In a statement issued Wednesday, after its latest reports were tabled in Parliament, the Comptroller and Auditor General (CAG) said: “…it was found that the foreign vendors made various offset commitments to qualify for the main supply contract but later, were not earnest about fulfilling these commitments.”


Referring to the Rafale deal in this context, the CAG said: “For instance, in the offset contract relating to 36 Medium Multi Role Combat Aircraft (MMRCA), the vendors M/s Dassault Aviation and M/s MBDA initially proposed (September 2015) to discharge 30 per cent of their offset obligation by offering high technology to DRDO” (Defence Research and Development Organisation).


The CAG said: “DRDO wanted to obtain Technical Assistance for the indigenous development of engine (Kaveri) for the Light Combat Aircraft. Till date, the Vendor has not confirmed the transfer of this technology.”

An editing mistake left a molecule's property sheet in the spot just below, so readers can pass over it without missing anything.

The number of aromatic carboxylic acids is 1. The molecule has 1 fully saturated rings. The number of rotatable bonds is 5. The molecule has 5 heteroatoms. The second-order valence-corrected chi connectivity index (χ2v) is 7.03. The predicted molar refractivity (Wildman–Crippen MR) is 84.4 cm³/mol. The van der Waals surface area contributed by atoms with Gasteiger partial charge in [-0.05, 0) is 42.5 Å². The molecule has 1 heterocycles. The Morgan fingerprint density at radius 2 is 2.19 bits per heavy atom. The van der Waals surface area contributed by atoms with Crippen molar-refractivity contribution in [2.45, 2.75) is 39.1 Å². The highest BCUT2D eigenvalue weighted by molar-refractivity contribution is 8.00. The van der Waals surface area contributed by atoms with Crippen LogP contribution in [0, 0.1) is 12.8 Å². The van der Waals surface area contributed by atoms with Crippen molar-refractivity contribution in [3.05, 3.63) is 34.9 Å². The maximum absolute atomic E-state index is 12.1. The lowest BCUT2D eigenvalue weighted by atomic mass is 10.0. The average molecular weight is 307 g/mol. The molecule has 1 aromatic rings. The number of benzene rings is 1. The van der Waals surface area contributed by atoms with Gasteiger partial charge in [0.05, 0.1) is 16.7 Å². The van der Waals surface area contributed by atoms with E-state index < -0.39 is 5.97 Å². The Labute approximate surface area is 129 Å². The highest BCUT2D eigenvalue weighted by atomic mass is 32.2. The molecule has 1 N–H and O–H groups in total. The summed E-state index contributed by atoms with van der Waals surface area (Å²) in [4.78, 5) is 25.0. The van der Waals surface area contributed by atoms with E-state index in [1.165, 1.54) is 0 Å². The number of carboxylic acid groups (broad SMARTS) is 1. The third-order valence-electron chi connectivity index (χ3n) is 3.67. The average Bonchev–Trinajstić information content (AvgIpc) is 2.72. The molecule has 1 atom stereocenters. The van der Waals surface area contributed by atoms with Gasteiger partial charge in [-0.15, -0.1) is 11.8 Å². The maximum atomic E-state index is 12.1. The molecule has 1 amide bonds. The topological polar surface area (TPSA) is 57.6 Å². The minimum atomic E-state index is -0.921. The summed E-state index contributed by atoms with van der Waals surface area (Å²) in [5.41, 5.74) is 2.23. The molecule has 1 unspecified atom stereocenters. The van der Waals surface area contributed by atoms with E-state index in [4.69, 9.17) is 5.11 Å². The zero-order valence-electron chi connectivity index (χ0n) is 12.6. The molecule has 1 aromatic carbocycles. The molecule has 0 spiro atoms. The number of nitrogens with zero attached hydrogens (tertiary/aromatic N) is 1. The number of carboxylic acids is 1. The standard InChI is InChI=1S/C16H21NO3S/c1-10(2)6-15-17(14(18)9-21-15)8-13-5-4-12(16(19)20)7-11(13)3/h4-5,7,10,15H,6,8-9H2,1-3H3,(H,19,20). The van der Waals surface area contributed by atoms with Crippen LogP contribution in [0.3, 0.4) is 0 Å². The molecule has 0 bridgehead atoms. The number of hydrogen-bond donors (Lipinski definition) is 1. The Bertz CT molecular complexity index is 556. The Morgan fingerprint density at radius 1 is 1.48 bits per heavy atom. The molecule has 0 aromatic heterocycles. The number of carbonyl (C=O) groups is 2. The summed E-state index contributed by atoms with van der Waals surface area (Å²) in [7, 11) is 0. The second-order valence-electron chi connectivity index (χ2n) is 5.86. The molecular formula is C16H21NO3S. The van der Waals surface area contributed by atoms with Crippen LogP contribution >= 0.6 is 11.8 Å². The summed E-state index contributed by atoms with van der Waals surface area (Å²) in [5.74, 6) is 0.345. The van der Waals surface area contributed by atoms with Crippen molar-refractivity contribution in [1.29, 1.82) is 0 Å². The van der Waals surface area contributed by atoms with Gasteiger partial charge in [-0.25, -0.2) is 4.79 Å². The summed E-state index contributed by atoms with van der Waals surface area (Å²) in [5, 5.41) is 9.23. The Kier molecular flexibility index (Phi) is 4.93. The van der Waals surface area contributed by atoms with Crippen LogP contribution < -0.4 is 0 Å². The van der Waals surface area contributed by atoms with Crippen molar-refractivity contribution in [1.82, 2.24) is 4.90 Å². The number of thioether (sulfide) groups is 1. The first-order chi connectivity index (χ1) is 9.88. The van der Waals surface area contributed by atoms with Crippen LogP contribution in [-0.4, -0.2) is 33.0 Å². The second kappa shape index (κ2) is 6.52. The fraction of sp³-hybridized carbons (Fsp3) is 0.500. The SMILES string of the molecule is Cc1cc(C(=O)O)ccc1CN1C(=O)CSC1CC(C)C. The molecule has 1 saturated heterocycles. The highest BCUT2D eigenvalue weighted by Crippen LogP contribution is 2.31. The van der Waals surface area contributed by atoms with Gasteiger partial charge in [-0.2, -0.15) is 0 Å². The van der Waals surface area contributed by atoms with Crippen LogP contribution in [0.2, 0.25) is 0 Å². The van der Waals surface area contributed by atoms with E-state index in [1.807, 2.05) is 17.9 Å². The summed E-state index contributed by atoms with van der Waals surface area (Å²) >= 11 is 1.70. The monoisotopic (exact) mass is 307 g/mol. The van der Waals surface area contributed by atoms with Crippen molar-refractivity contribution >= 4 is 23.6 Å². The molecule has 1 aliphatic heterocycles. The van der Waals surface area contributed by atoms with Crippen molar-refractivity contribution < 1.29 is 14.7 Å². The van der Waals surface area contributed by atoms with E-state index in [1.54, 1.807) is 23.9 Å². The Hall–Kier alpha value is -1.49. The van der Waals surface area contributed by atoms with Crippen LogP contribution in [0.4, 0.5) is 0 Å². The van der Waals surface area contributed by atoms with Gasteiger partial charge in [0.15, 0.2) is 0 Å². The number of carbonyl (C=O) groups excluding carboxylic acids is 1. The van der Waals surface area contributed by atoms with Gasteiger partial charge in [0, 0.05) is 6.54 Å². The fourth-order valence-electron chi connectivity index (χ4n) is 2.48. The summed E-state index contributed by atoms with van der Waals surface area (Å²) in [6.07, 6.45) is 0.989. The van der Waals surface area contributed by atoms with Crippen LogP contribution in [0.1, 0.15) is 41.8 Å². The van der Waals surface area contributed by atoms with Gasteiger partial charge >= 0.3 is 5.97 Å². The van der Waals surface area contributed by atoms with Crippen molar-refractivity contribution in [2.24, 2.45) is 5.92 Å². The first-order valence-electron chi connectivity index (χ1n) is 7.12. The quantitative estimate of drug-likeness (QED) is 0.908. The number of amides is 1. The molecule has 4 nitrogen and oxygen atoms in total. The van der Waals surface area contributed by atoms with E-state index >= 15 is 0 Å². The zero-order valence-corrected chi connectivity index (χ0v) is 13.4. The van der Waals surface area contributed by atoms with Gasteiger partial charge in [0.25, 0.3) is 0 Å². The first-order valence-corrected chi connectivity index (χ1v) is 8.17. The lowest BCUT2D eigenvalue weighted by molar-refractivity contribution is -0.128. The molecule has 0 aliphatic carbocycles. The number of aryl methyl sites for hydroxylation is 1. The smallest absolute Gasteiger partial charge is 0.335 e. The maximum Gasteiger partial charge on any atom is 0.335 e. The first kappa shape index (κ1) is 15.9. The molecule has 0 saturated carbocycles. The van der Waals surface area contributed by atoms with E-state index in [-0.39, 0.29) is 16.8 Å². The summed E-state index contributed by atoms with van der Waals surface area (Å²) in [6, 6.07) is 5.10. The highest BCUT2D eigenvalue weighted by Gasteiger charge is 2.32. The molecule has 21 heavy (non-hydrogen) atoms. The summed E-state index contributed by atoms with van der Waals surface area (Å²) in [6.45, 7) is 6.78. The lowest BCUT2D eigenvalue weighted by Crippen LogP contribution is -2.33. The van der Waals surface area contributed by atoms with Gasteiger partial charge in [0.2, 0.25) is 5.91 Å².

The CAG statement does not mention any evaluation of the 50 per cent offset clause that was at the centre of a political firestorm before the 2019 general elections due to the involvement of an Anil Ambani-led Reliance firm on the Indian side.


On August 22, based on a report that the CAG had dropped the audit of the Rafale offset deal, Congress leader Rahul Gandhi had tweeted: “Money was stolen from the Indian exchequer in Rafale.”


When contacted by The Indian Express, an India representative of Dassault Aviation did not comment on the CAG’s statement.


In its statement, the CAG said that from 2005 till March 2018, 46 offset contracts were signed with foreign vendors totalling Rs 66,427 crore.